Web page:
Castes in India: Their Mechanism, Genesis and Development

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Castes in India: Their Mechanism, Genesis and Development
First page of Castes in India as originally published in The Indian Antiquary in May 1917
AuthorB. R. Ambedkar
GenreScholarly paper
PublisherThe Indian Antiquary
Publication date
May 1917
TextCastes in India: Their Mechanism, Genesis and Development at Wikisource

Castes in India: Their Mechanism, Genesis and Development was a paper read by B. R. Ambedkar at an anthropological seminar of Alexander Goldenweiser in New York on 9 May 1916. It was later published in volume XLI of Indian Antiquary in May 1917. In the same year, Ambedkar was awarded a PhD degree by Columbia University on this topic.[1] In 1979, the Education Department of the Government of Maharashtra (Bombay) published this article in the collection of Ambedkar's writings and speeches Volume 1; later, it was translated in many languages.

In the paper, Ambedkar made a presentation a social phenomenon that emerged from the strategy of the Brahmins who adopted a strictly endogamous matrimonial regime, leading the other groups to do the same in order to emulate this self-proclaimed elite. He said that "the superposition of endogamy on exogamy means the creation of caste".[2]


Ambedkar presented his paper "Castes in India: Their Mechanism, Genesis and Development" at an anthropology seminar, in which he started with the following statement:

I need hardly remind you of the complexity of the subject I intend to handle. Subtler minds and abler pens than mine have been brought to the task of unravelling the mysteries of Caste; but unfortunately it still remains in the domain of the "unexplained," not to say of the "un-understood." I am quite alive to the complex intricacies of a hoary institution like Caste, but I am not so pessimistic as to relegate it to the region of the unknowable, for I believe it can be known. The caste problem is a vast one, both theoretically and practically. Practically, it is an institution that portends tremendous consequences. It is a local problem, but one capable of much wider mischief, for "as long as caste in India does exist, Hindus will hardly intermarry or have any social intercourse with outsiders; and if Hindus migrate to other regions on earth, Indian caste would become a world problem." Theoretically, it has defied a great many scholars who have taken upon themselves, as a labour of love, to dig into its origin. Such being the case, I cannot treat the problem in its entirety. Time, space and acumen, I am afraid, would all fail me, if I attempted to do otherwise than limit myself to a phase of it, namely, the genesis, mechanism and spread of the caste system. I will strictly observe this rule, and will dwell on extraneous matters only when it is necessary to clarify or support a point in my thesis.[3]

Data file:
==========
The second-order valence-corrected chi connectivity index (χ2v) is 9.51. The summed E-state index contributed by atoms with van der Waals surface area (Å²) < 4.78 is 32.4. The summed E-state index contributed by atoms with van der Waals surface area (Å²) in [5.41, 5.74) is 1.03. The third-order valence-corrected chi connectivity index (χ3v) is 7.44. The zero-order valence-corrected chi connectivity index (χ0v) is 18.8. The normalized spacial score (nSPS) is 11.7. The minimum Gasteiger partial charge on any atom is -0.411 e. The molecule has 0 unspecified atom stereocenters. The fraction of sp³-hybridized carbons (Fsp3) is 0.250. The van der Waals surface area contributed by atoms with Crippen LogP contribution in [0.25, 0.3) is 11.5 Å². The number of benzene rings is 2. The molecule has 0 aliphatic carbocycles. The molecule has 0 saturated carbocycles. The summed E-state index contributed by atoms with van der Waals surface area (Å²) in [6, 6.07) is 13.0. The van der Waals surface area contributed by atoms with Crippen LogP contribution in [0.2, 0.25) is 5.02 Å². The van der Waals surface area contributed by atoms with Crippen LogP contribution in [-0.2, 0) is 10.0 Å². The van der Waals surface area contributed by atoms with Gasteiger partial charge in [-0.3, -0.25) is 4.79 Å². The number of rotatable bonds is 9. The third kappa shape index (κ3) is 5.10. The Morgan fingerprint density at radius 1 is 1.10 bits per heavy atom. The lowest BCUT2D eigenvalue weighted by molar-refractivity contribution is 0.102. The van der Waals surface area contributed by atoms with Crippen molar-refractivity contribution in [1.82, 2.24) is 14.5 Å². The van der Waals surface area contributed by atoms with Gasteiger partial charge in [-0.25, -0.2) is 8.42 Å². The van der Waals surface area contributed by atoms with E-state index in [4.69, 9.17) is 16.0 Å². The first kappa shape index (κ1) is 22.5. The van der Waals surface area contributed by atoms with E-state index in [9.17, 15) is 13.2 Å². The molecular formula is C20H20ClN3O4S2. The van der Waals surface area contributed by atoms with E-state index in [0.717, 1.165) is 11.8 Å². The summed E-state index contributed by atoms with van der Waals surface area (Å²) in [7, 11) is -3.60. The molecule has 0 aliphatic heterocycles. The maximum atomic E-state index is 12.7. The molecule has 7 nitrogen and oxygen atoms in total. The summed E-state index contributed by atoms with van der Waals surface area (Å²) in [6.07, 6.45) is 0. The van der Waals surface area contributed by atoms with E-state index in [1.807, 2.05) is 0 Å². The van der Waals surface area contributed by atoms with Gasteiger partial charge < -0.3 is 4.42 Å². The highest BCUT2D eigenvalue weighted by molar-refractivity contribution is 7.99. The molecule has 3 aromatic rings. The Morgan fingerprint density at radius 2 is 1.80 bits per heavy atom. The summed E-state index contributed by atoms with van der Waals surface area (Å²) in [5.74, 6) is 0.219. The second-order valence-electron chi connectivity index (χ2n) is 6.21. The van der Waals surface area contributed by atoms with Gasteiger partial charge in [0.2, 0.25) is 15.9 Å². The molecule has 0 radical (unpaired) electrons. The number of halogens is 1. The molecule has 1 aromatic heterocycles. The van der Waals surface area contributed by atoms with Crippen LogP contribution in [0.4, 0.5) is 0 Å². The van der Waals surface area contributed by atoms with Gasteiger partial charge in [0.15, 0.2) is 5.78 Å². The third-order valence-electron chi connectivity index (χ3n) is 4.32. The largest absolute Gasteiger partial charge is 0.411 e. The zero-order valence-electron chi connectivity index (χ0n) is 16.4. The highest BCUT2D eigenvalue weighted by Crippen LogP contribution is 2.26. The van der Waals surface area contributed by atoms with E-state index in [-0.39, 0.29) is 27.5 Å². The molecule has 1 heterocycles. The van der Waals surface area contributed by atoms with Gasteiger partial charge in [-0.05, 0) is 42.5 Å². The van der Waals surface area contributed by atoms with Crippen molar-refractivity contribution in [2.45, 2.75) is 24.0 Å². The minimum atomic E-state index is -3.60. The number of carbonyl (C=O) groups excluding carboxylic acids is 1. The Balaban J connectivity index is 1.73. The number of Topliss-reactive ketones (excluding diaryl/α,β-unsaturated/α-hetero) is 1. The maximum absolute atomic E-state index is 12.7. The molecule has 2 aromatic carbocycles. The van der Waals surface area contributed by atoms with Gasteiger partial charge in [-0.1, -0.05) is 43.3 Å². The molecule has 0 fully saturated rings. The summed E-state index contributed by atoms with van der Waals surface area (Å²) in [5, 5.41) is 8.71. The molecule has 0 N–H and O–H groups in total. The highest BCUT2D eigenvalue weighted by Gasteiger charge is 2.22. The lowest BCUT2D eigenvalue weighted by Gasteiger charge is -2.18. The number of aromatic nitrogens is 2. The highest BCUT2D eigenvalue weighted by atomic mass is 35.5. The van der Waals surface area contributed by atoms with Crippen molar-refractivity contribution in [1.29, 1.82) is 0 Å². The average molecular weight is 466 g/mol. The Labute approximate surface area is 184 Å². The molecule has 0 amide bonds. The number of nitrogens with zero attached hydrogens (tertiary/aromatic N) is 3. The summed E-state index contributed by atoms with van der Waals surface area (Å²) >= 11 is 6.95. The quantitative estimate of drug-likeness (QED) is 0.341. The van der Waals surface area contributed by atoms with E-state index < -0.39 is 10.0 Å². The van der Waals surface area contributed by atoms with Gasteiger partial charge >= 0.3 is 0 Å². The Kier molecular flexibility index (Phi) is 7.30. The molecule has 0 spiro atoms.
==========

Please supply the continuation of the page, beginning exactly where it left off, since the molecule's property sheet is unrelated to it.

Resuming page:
B. R. Ambedkar in 1918

Ambedkar believed that ethnically, all people are heterogeneous. According to him, the Indian Peninsula has not only a geographic unity, but also a deeper and a much more fundamental cultural unity. The unity of culture is the basis of homogeneity, which makes the problem of caste difficult to be explained. If the Hindu society were a mere federation of mutually exclusive units, the matter would be simple enough. But, the caste is a "parcelling" of an already homogeneous unit, and the explanation of the genesis of caste is the explanation of this process of parcelling.[4]